# R for the .NET Developer

I spent some time over the last week putting my ideas down for a new speaking topic: “R for the .NET Developer.” With Microsoft acquiring Revolution Analytics and making a concerted push into analytics tooling and platforms, it makes sense that .NET developers have some exposure to the most common language in the data science space – R.

I started the presentation using Prezi (thanks David Green) and set up the major points I wanted to cover:

• · R Overview
• · R Language Features
• · R In Action
• · R Lessons Learned

You can see the Prezi here.

I worked through and then borrowed from several different books:

this great you tube clip and this Pluralsight course I then jumped into R Studio to work though some of the code ideas that the Prezi illustrates. The entire set of code is found here on Github here but I wanted to show a couple of the cooler things that I did.

First, I implemented the Automotive In R from Data Mining and Business Analytics Book. This is pretty much a straight port of his exercise, with the exception is that I convert some vectors to factors to demonstrate who/when to do it:

``` 1 setwd("C:\\Git\\R4DotNet")
2
3 #y = x1 + x2 + x3 + E
4 #y is what you are trying explain
5 #x1, x2, x3 are the variables that cause/influence y
6 #E is things that we are not measuring/ using for calculations
7
9 summary(fuel.efficiency)
10
11 #MPG = Miles per gallon
12 #GPM = Gallons per 100 miles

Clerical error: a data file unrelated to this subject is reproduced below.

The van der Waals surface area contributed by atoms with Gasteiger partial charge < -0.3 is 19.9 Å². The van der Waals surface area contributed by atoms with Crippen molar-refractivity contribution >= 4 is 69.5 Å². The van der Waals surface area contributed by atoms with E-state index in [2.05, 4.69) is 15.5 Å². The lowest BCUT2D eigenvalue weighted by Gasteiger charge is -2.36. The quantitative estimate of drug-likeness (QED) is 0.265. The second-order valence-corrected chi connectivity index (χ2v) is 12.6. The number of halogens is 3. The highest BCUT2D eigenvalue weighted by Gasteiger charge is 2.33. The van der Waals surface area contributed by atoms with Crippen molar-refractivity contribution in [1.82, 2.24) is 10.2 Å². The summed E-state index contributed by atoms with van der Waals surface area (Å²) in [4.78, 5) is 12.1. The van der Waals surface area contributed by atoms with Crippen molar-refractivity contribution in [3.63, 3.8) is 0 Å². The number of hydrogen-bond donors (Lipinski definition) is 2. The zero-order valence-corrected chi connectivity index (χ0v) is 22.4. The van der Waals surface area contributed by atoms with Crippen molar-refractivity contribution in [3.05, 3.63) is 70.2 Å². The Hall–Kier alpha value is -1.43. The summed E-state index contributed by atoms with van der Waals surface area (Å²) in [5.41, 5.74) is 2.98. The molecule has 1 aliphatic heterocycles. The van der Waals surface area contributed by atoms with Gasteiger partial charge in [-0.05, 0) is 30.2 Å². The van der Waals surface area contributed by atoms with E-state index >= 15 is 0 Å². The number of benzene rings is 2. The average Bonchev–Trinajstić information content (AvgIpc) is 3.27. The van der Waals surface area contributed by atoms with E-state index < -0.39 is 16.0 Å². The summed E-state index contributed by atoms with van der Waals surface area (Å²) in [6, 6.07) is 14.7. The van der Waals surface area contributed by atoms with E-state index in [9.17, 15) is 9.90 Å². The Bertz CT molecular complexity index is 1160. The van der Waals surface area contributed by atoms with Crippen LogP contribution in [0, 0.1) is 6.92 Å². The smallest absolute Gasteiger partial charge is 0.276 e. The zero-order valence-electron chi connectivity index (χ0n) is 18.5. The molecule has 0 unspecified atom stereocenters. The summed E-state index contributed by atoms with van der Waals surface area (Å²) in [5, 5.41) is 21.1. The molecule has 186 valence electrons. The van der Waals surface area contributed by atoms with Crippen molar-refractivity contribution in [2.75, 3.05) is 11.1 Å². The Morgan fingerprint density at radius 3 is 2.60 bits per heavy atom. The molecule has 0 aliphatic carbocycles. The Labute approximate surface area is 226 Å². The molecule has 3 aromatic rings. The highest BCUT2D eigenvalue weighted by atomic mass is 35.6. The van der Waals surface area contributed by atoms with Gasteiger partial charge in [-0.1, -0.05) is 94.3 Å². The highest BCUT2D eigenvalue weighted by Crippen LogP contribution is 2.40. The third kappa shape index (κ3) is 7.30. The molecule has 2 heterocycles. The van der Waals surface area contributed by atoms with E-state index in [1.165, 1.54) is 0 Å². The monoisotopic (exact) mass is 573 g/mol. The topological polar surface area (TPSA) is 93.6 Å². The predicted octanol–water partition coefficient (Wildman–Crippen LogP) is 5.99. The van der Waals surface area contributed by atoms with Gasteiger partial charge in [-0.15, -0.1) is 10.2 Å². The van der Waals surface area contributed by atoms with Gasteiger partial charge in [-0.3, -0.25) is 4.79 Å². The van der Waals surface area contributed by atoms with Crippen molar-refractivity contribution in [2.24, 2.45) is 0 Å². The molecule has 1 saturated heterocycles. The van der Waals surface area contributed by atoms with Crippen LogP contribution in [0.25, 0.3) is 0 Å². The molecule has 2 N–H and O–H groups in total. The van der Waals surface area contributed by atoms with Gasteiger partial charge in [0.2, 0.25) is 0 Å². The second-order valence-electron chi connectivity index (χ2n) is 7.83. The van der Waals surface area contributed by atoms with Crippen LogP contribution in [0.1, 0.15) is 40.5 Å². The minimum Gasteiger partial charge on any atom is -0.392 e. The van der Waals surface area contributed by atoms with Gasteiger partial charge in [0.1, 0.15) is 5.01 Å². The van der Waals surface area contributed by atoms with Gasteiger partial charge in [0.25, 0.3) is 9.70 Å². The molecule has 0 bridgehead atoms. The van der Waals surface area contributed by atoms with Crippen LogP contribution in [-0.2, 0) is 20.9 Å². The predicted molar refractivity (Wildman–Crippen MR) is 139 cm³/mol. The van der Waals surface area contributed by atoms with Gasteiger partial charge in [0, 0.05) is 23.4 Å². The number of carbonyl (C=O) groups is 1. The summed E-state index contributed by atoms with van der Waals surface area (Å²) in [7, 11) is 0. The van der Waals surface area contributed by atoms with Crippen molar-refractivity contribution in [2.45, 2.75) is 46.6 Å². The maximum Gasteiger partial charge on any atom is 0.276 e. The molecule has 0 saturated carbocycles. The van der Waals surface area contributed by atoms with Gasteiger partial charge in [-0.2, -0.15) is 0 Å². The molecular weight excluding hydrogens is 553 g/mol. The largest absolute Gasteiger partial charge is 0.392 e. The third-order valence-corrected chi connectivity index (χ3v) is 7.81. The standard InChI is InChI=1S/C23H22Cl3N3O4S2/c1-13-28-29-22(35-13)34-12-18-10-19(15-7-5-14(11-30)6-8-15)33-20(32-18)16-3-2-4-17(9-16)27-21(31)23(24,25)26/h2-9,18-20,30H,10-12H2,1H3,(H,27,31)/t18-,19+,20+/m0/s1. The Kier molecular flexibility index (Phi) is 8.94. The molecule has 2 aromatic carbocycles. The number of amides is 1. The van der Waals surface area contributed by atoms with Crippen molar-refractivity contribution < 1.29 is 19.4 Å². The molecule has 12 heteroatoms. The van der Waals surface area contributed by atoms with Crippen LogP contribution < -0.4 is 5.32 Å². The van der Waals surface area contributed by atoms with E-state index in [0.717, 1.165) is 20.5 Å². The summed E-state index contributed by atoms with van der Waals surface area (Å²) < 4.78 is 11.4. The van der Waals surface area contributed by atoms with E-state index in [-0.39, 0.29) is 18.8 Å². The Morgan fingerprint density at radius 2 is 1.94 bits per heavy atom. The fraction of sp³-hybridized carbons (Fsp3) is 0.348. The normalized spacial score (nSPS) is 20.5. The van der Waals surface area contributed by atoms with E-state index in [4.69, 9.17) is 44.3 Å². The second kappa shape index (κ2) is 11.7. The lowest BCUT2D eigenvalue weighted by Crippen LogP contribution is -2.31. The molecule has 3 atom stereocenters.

13 #WT = Weight of car in 1000 lbs
14 #DIS = Displacment in cubic inches
15 #NC = number of cylinders
16 #HP = Horsepower
17 #ACC = Acceleration in seconds from 0-60
18 #ET = Engine Type 0 = V, 1 = Straight
19
20 plot(GPM~WT,data=fuel.efficiency)
21 plot(GPM~DIS,data=fuel.efficiency)
22
23 fuel.efficiency\$NC <- factor(fuel.efficiency\$NC)
24 fuel.efficiency\$ET <- factor(fuel.efficiency\$ET)
25 summary(fuel.efficiency)
26
27 plot(GPM~NC,data=fuel.efficiency)
28
29 model <- lm(GPM~.,data=fuel.efficiency)
30 summary(model)
31
32 # Multiple R-squared:  0.9804
33 # means that we can explain 98% of the GPM with the variables we have E = 2%
34 # That is pretty friggen good
35
36 # turning back to numeric so we can do cor accross data frame
37 fuel.efficiency\$NC <- as.integer(fuel.efficiency\$NC)
38 fuel.efficiency\$ET <- as.integer(fuel.efficiency\$ET)
39 cor(fuel.efficiency)
40
41 #DIS -> WT = 0.9507647
42
43 library(leaps)
44 x=fuel.efficiency[,3:7]
45 y=fuel.efficiency[,2]
46 out = summary(regsubsets(x,y,nbest=2,nvmax=ncol(x)))
48 tab
49
50 #trade off between model size and model fit
51 #just weight is
52
53 model2 = lm(GPM~WT,data=fuel.efficiency)
54 summary(model2)```

Here are the plots (as continuous and as a factor):

Then, I implemented this K-Means from Azure ML to show the difference between the two implementations. The AzureML experiment is found here.  And my code looks like this. Note that I did not do a regression

``` 1 flowers <- read.csv("http://archive.ics.uci.edu/ml/machine-learning-databases/iris/iris.data")
2 summary(flowers)
3
4 colnames(flowers) <- c("F1", "F2", "F3", "F4", "Label")
5 summary(flowers)
6
7
8 indexes = sample(1:nrow(flowers), size=0.6*nrow(flowers))
9 flowers.train <- flowers[-indexes,]
10 flowers.test <- flowers[indexes,]
11
12 fit <- kmeans(flowers.train[,1:4],5)
13 fit
14
15 plot(flowers.train[c("F1", "F2")], col=fit\$cluster)
16 points(fit\$centers[,c("F1", "F2")], col=1:3, pch=8, cex=2)```

With a plot example like this:

So I think I am ready for the presentation.  It is really true, the best way to learn about something is to teach it…